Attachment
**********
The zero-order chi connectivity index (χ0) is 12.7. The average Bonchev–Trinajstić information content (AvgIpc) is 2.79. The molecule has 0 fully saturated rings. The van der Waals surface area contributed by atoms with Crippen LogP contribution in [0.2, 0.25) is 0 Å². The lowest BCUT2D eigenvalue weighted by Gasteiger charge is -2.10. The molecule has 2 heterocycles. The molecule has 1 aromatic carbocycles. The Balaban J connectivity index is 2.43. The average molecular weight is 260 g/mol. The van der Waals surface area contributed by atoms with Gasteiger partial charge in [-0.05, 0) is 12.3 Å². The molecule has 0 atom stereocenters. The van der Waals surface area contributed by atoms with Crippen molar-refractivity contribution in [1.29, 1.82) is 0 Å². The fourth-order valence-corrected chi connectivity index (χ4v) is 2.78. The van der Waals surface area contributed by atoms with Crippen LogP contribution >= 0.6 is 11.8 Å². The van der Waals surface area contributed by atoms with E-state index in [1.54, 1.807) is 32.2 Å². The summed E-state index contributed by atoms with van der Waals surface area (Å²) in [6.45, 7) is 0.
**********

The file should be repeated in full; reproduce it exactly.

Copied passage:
The zero-order chi connectivity index (χ0) is 12.7. The average Bonchev–Trinajstić information content (AvgIpc) is 2.79. The molecule has 0 fully saturated rings. The van der Waals surface area contributed by atoms with Crippen LogP contribution in [0.2, 0.25) is 0 Å². The lowest BCUT2D eigenvalue weighted by Gasteiger charge is -2.10. The molecule has 2 heterocycles. The molecule has 1 aromatic carbocycles. The Balaban J connectivity index is 2.43. The average molecular weight is 260 g/mol. The van der Waals surface area contributed by atoms with Gasteiger partial charge in [-0.05, 0) is 12.3 Å². The molecule has 0 atom stereocenters. The van der Waals surface area contributed by atoms with Crippen molar-refractivity contribution in [1.29, 1.82) is 0 Å². The fourth-order valence-corrected chi connectivity index (χ4v) is 2.78. The van der Waals surface area contributed by atoms with Crippen LogP contribution >= 0.6 is 11.8 Å². The van der Waals surface area contributed by atoms with E-state index in [1.54, 1.807) is 32.2 Å². The summed E-state index contributed by atoms with van der Waals surface area (Å²) in [6.45, 7) is 0.